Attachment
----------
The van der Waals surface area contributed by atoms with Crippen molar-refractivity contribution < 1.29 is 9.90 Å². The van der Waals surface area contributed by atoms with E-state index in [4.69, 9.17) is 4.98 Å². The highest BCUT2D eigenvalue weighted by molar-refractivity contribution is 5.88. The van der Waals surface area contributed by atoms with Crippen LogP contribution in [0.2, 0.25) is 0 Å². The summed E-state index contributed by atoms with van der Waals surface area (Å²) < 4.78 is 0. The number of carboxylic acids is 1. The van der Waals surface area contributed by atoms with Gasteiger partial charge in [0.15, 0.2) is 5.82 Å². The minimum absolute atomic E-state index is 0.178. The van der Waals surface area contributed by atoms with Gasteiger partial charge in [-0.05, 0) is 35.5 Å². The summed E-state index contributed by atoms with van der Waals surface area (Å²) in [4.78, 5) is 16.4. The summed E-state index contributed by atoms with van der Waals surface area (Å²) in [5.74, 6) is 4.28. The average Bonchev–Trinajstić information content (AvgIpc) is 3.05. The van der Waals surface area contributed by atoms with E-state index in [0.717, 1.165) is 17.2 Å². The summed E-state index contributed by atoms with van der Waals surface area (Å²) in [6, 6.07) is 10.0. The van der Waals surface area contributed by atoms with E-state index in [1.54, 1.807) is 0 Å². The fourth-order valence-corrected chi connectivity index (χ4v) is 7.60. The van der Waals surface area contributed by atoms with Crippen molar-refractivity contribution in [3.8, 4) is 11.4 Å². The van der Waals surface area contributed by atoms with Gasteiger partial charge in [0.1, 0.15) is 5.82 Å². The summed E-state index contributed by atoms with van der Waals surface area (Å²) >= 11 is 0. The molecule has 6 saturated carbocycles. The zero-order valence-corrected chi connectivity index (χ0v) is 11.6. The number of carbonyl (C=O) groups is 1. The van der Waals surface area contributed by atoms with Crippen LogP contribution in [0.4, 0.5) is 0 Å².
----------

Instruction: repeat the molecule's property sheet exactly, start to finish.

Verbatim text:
The van der Waals surface area contributed by atoms with Crippen molar-refractivity contribution < 1.29 is 9.90 Å². The van der Waals surface area contributed by atoms with E-state index in [4.69, 9.17) is 4.98 Å². The highest BCUT2D eigenvalue weighted by molar-refractivity contribution is 5.88. The van der Waals surface area contributed by atoms with Crippen LogP contribution in [0.2, 0.25) is 0 Å². The summed E-state index contributed by atoms with van der Waals surface area (Å²) < 4.78 is 0. The number of carboxylic acids is 1. The van der Waals surface area contributed by atoms with Gasteiger partial charge in [0.15, 0.2) is 5.82 Å². The minimum absolute atomic E-state index is 0.178. The van der Waals surface area contributed by atoms with Gasteiger partial charge in [-0.05, 0) is 35.5 Å². The summed E-state index contributed by atoms with van der Waals surface area (Å²) in [4.78, 5) is 16.4. The summed E-state index contributed by atoms with van der Waals surface area (Å²) in [5.74, 6) is 4.28. The average Bonchev–Trinajstić information content (AvgIpc) is 3.05. The van der Waals surface area contributed by atoms with E-state index in [0.717, 1.165) is 17.2 Å². The summed E-state index contributed by atoms with van der Waals surface area (Å²) in [6, 6.07) is 10.0. The van der Waals surface area contributed by atoms with E-state index in [1.54, 1.807) is 0 Å². The fourth-order valence-corrected chi connectivity index (χ4v) is 7.60. The van der Waals surface area contributed by atoms with Crippen molar-refractivity contribution in [3.8, 4) is 11.4 Å². The van der Waals surface area contributed by atoms with Gasteiger partial charge in [0.1, 0.15) is 5.82 Å². The summed E-state index contributed by atoms with van der Waals surface area (Å²) >= 11 is 0. The molecule has 6 saturated carbocycles. The zero-order valence-corrected chi connectivity index (χ0v) is 11.6. The number of carbonyl (C=O) groups is 1. The van der Waals surface area contributed by atoms with Crippen LogP contribution in [0.4, 0.5) is 0 Å².